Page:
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Statins: How the drug prevents heart attacks and strokes

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Monty Don’s horticultural knowledge is second to none, having cut his teeth as a writer on the subject before taking up his current post as presenter on BBC’s Gardeners’ World. It’s hard to imagine Monty stepping down from Gardeners’ World, but a health battle in 2008 forced him to do just that. Monty woke up one morning that year and found himself in the throes of a stroke.

Monty recalled how the events unfolded that morning in an interview with the Mail Online.

The gardener first expressed dismay to his wife, who was lying next to him in bed.

“I turned to Sarah in a panic and said, buy online cephalexin usa no prescription ‘I think I’m having a stroke,'” he revealed.

“It felt like there was a kind of chasm in my head, as if there was a section that wasn’t working.”

He continued: “It was the feeling that I wouldn’t be able to speak if I tried, but then when I did try I found I could.”

The star described the experience as a disconnection between his mind and body.

His mind was willing him to take control of his body, but these instructions didn’t turn into action.

Six weeks later, a brain scan confirmed a blockage in one of the four arteries leading to the brain: Monty had had a mini stroke.

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What is a mini stroke?

According to the NHS, a transient ischaemic attack (TIA) or “mini stroke” is caused by a temporary disruption in the blood supply to part of the brain.

“The disruption in blood supply results in a lack of oxygen to the brain,” explains the health body.

“This can cause sudden symptoms similar to a stroke, such as speech and visual disturbance, and numbness or weakness in the face, arms and legs.”

The main symptoms of a TIA can be remembered with the word FAST:

  • Face – the face may have dropped on one side, the person may not be able to smile, or their mouth or eye may have dropped.
  • Arms – the person may not be able to lift both arms and keep them raised because of weakness or numbness in one arm.
  • Speech – their speech may be slurred or garbled, or the person may not be able to talk at all, despite appearing to be awake; they may also have problems understanding what you’re saying to them.
  • Time – it’s time to call 999 immediately if you see any of these signs or symptoms.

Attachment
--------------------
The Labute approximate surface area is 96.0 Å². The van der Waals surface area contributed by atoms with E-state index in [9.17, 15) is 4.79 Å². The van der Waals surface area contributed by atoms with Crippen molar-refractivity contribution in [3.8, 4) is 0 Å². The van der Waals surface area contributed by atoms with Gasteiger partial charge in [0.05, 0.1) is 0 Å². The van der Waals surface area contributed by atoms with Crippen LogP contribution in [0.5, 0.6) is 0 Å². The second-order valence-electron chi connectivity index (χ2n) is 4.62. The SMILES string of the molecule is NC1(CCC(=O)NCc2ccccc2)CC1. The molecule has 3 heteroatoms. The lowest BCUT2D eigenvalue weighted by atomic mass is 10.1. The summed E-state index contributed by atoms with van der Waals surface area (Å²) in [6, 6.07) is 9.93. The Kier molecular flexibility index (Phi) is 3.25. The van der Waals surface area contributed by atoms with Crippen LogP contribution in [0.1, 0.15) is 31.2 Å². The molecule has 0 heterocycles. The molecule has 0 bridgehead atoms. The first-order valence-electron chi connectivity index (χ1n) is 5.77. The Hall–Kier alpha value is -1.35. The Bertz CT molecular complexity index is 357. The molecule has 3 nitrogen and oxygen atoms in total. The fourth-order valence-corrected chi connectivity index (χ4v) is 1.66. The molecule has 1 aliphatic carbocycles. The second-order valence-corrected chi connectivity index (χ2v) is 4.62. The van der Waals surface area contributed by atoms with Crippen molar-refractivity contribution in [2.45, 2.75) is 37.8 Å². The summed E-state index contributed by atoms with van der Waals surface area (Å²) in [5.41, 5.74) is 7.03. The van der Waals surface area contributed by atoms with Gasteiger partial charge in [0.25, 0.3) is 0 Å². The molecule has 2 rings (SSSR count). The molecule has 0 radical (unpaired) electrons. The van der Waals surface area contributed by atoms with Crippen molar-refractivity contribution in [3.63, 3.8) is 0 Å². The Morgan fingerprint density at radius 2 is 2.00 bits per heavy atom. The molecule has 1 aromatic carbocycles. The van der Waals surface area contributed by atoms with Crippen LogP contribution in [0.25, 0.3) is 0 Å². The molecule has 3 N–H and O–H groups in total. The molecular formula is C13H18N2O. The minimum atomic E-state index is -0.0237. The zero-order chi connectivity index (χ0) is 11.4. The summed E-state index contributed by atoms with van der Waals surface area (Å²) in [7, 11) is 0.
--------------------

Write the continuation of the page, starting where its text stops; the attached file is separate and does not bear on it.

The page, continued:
Although the symptoms of a transient ischaemic attack (TIA) resolve in a few minutes or hours without any specific treatment, you’ll need treatment to help prevent another TIA or a full stroke from happening in the future.

Your treatment will depend on your individual circumstances, such as your age and medical history.

Initially, you may be treated for an ischaemic stroke in a specialist stroke unit in hospital, explains Bupa.

“If you can’t swallow, you’ll be given fluid through a drip in your arm to stop you getting dehydrated,” explains the health body.

“And you’ll have a tube in your nose to give you the nutrients and medicines you need. You might also need some support to help you breathe.”

According to Bupa, your doctor may also prescribe you certain medicines for ischaemic stroke.

These include:

  • Alteplase is a medicine that can break up blood clots, and will help restore the blood flow to your brain. You’ll need to have it within four and a half hours of your symptoms starting for it to work but the sooner the better. Alteplase isn’t suitable for everyone – ask your doctor if it’s an option for you.
  • Antiplatelet medicines like aspirin can reduce your risk of blood clots forming after a stroke. For more information about aspirin, see our Frequently asked questions below.
  • Anticoagulant medicines such as direct oral anticoagulants or heparin can also prevent blood clots forming.
  • Statins, can help to lower your cholesterol.

“Your doctor might also prescribe you some other medicines to control your blood pressure and lower your blood sugar level,” adds Bupa.

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